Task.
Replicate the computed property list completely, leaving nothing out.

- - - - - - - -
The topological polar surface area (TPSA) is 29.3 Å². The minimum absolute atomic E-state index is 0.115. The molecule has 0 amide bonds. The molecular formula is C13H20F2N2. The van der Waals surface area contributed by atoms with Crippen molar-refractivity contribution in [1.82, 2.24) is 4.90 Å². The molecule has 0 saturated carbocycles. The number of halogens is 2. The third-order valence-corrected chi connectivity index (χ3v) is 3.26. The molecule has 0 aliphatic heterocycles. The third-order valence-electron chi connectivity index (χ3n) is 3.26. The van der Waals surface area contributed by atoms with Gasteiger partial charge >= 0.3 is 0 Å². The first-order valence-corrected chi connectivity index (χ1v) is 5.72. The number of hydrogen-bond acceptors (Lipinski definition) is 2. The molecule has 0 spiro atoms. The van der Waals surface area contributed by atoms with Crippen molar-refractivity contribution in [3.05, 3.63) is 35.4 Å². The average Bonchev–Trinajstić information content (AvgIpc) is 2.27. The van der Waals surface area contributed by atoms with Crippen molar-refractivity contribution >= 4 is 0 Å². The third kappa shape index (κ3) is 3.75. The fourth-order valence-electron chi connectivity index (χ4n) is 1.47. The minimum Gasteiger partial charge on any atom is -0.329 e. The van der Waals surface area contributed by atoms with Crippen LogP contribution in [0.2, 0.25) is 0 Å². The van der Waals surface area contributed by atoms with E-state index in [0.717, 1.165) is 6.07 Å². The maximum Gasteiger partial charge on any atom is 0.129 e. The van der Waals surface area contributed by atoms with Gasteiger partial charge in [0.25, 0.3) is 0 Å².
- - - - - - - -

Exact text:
The topological polar surface area (TPSA) is 29.3 Å². The minimum absolute atomic E-state index is 0.115. The molecule has 0 amide bonds. The molecular formula is C13H20F2N2. The van der Waals surface area contributed by atoms with Crippen molar-refractivity contribution in [1.82, 2.24) is 4.90 Å². The molecule has 0 saturated carbocycles. The number of halogens is 2. The third-order valence-corrected chi connectivity index (χ3v) is 3.26. The molecule has 0 aliphatic heterocycles. The third-order valence-electron chi connectivity index (χ3n) is 3.26. The van der Waals surface area contributed by atoms with Gasteiger partial charge >= 0.3 is 0 Å². The first-order valence-corrected chi connectivity index (χ1v) is 5.72. The number of hydrogen-bond acceptors (Lipinski definition) is 2. The molecule has 0 spiro atoms. The van der Waals surface area contributed by atoms with Crippen molar-refractivity contribution in [3.05, 3.63) is 35.4 Å². The average Bonchev–Trinajstić information content (AvgIpc) is 2.27. The van der Waals surface area contributed by atoms with Crippen molar-refractivity contribution >= 4 is 0 Å². The third kappa shape index (κ3) is 3.75. The fourth-order valence-electron chi connectivity index (χ4n) is 1.47. The minimum Gasteiger partial charge on any atom is -0.329 e. The van der Waals surface area contributed by atoms with Crippen LogP contribution in [0.2, 0.25) is 0 Å². The van der Waals surface area contributed by atoms with E-state index in [0.717, 1.165) is 6.07 Å². The maximum Gasteiger partial charge on any atom is 0.129 e. The van der Waals surface area contributed by atoms with Gasteiger partial charge in [0.25, 0.3) is 0 Å².